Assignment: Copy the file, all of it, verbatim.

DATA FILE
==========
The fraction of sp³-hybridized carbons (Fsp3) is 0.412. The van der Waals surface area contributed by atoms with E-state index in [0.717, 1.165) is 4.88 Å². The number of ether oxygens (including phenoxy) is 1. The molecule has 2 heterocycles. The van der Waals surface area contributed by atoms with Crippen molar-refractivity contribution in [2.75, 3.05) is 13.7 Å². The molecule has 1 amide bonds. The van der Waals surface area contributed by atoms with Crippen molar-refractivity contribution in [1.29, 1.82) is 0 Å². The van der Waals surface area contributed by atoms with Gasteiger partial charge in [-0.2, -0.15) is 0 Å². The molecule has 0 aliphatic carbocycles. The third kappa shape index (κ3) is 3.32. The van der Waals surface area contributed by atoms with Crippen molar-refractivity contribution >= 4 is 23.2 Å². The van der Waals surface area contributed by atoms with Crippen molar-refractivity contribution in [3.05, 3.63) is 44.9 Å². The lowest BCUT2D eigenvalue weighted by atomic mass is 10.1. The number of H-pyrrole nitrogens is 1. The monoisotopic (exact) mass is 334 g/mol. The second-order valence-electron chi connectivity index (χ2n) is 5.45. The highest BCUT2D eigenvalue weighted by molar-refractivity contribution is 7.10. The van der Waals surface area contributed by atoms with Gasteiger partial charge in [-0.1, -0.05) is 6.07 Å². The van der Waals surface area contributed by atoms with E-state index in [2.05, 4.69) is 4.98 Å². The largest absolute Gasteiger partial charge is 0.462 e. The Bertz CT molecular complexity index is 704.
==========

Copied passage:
The fraction of sp³-hybridized carbons (Fsp3) is 0.412. The van der Waals surface area contributed by atoms with E-state index in [0.717, 1.165) is 4.88 Å². The number of ether oxygens (including phenoxy) is 1. The molecule has 2 heterocycles. The van der Waals surface area contributed by atoms with Crippen molar-refractivity contribution in [2.75, 3.05) is 13.7 Å². The molecule has 1 amide bonds. The van der Waals surface area contributed by atoms with Crippen molar-refractivity contribution in [1.29, 1.82) is 0 Å². The van der Waals surface area contributed by atoms with Gasteiger partial charge in [-0.2, -0.15) is 0 Å². The molecule has 0 aliphatic carbocycles. The third kappa shape index (κ3) is 3.32. The van der Waals surface area contributed by atoms with Crippen molar-refractivity contribution >= 4 is 23.2 Å². The van der Waals surface area contributed by atoms with Crippen molar-refractivity contribution in [3.05, 3.63) is 44.9 Å². The lowest BCUT2D eigenvalue weighted by atomic mass is 10.1. The number of H-pyrrole nitrogens is 1. The monoisotopic (exact) mass is 334 g/mol. The second-order valence-electron chi connectivity index (χ2n) is 5.45. The highest BCUT2D eigenvalue weighted by molar-refractivity contribution is 7.10. The van der Waals surface area contributed by atoms with Gasteiger partial charge in [-0.1, -0.05) is 6.07 Å². The van der Waals surface area contributed by atoms with E-state index in [2.05, 4.69) is 4.98 Å². The largest absolute Gasteiger partial charge is 0.462 e. The Bertz CT molecular complexity index is 704.